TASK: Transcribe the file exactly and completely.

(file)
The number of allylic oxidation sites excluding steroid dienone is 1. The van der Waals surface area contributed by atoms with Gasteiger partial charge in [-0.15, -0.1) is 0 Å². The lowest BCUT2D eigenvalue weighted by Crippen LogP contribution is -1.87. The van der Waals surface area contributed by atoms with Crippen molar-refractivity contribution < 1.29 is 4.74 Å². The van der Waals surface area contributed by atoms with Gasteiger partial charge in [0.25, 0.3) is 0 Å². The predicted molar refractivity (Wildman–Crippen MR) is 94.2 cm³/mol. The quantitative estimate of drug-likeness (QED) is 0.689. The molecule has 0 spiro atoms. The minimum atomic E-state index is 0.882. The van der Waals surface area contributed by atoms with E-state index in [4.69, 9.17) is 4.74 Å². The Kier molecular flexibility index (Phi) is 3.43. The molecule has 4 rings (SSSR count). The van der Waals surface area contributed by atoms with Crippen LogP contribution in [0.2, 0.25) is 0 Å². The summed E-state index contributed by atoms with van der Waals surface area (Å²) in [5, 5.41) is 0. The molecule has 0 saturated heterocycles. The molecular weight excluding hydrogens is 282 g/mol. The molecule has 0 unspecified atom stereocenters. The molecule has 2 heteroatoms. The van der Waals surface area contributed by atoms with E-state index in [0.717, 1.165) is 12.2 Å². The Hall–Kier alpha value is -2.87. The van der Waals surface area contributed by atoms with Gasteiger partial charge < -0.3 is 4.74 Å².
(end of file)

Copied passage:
The number of allylic oxidation sites excluding steroid dienone is 1. The van der Waals surface area contributed by atoms with Gasteiger partial charge in [-0.15, -0.1) is 0 Å². The lowest BCUT2D eigenvalue weighted by Crippen LogP contribution is -1.87. The van der Waals surface area contributed by atoms with Crippen molar-refractivity contribution < 1.29 is 4.74 Å². The van der Waals surface area contributed by atoms with Gasteiger partial charge in [0.25, 0.3) is 0 Å². The predicted molar refractivity (Wildman–Crippen MR) is 94.2 cm³/mol. The quantitative estimate of drug-likeness (QED) is 0.689. The molecule has 0 spiro atoms. The minimum atomic E-state index is 0.882. The van der Waals surface area contributed by atoms with E-state index in [4.69, 9.17) is 4.74 Å². The Kier molecular flexibility index (Phi) is 3.43. The molecule has 4 rings (SSSR count). The van der Waals surface area contributed by atoms with Crippen LogP contribution in [0.2, 0.25) is 0 Å². The summed E-state index contributed by atoms with van der Waals surface area (Å²) in [5, 5.41) is 0. The molecule has 0 saturated heterocycles. The molecular weight excluding hydrogens is 282 g/mol. The molecule has 0 unspecified atom stereocenters. The molecule has 2 heteroatoms. The van der Waals surface area contributed by atoms with E-state index in [0.717, 1.165) is 12.2 Å². The Hall–Kier alpha value is -2.87. The van der Waals surface area contributed by atoms with Gasteiger partial charge < -0.3 is 4.74 Å².